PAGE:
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Multidrug resistant tuberculous meningitis in the United States, 1993-2005

Drexel University College of Medicine, Department of Medicine, Division of Infectious Diseases & HIV Medicine, 245 North 15th Street, Mailstop 461, 6308 New College Building, Philadelphia, PA 19102-1192, USA.
The Journal of infection (Impact Factor: 4.02). 07/2011; 63(3):240-2. DOI: 10.1016/j.jinf.2011.07.005
Source: PubMed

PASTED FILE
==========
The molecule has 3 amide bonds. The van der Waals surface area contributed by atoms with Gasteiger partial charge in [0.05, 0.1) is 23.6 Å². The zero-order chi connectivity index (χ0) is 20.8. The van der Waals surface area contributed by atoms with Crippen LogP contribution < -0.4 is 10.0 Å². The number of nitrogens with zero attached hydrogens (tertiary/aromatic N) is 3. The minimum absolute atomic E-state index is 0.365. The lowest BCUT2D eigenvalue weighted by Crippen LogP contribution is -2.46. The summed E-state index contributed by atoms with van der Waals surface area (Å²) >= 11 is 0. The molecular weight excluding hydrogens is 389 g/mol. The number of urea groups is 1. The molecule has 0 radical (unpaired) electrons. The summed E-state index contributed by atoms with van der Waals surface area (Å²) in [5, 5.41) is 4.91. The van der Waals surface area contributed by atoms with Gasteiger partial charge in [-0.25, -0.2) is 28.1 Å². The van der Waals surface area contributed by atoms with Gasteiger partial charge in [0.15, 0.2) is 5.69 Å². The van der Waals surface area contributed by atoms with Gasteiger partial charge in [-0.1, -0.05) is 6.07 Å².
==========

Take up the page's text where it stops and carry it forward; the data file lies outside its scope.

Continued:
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    ABSTRACT: Drug-resistant tuberculosis, including drug-resistant tuberculous meningitis, is an emerging health problem in many countries. An association with Beijing strains and drug resistance-related mutations, such as mutations in katG and rpoB genes, has been found. The pathology, clinical features and neuroimaging characteristics of drug-resistant tuberculous meningitis are similar to drug-responsive tuberculous meningitis. Detection of mycobacteria in cerebrospinal fluid (CSF) by conventional methods (smear examination or culture) is often difficult. Nucleic acid amplification assays are better methods owing to their rapidity and high sensitivity. The Xpert(®) MTB/RIF assay (Cepheid, CA, USA) is a fully-automated test that has also been found to be effective for CSF samples. Treatment of multidrug-resistant tuberculous meningitis depends on the drug susceptibility pattern of the isolate and/or the previous treatment history of the patient. Second-line drugs with good penetration of the CSF should be preferred. Isoniazid monoresistant disease requires addition of another drug with better CSF penetration. Drug-resistant tuberculous meningitis is associated with a high mortality. HIV infected patients with drug-resistant tuberculous meningitis have severe clinical manifestations with exceptionally high mortality. Prevention of tuberculosis is the key to reduce drug-resistant tuberculous meningitis.
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